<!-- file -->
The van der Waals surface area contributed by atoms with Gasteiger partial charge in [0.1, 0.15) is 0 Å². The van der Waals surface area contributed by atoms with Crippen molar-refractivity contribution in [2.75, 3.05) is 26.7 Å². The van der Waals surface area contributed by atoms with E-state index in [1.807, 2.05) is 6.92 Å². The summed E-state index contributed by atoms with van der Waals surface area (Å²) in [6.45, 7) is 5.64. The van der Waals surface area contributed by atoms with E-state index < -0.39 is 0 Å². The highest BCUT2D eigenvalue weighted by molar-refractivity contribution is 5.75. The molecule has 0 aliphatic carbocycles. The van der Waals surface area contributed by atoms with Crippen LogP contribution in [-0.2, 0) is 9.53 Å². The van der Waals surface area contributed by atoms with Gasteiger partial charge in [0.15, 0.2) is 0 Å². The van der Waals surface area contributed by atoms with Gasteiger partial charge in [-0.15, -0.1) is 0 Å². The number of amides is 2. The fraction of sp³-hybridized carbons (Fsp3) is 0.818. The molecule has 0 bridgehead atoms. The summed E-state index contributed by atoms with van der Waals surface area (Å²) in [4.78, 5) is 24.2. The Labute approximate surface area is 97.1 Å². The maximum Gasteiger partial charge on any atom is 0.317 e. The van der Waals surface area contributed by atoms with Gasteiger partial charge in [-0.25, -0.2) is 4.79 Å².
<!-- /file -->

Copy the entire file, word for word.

The van der Waals surface area contributed by atoms with Gasteiger partial charge in [0.1, 0.15) is 0 Å². The van der Waals surface area contributed by atoms with Crippen molar-refractivity contribution in [2.75, 3.05) is 26.7 Å². The van der Waals surface area contributed by atoms with E-state index in [1.807, 2.05) is 6.92 Å². The summed E-state index contributed by atoms with van der Waals surface area (Å²) in [6.45, 7) is 5.64. The van der Waals surface area contributed by atoms with E-state index < -0.39 is 0 Å². The highest BCUT2D eigenvalue weighted by molar-refractivity contribution is 5.75. The molecule has 0 aliphatic carbocycles. The van der Waals surface area contributed by atoms with Crippen LogP contribution in [-0.2, 0) is 9.53 Å². The van der Waals surface area contributed by atoms with Gasteiger partial charge in [0.15, 0.2) is 0 Å². The van der Waals surface area contributed by atoms with Gasteiger partial charge in [-0.15, -0.1) is 0 Å². The number of amides is 2. The fraction of sp³-hybridized carbons (Fsp3) is 0.818. The molecule has 0 bridgehead atoms. The summed E-state index contributed by atoms with van der Waals surface area (Å²) in [4.78, 5) is 24.2. The Labute approximate surface area is 97.1 Å². The maximum Gasteiger partial charge on any atom is 0.317 e. The van der Waals surface area contributed by atoms with Gasteiger partial charge in [-0.25, -0.2) is 4.79 Å².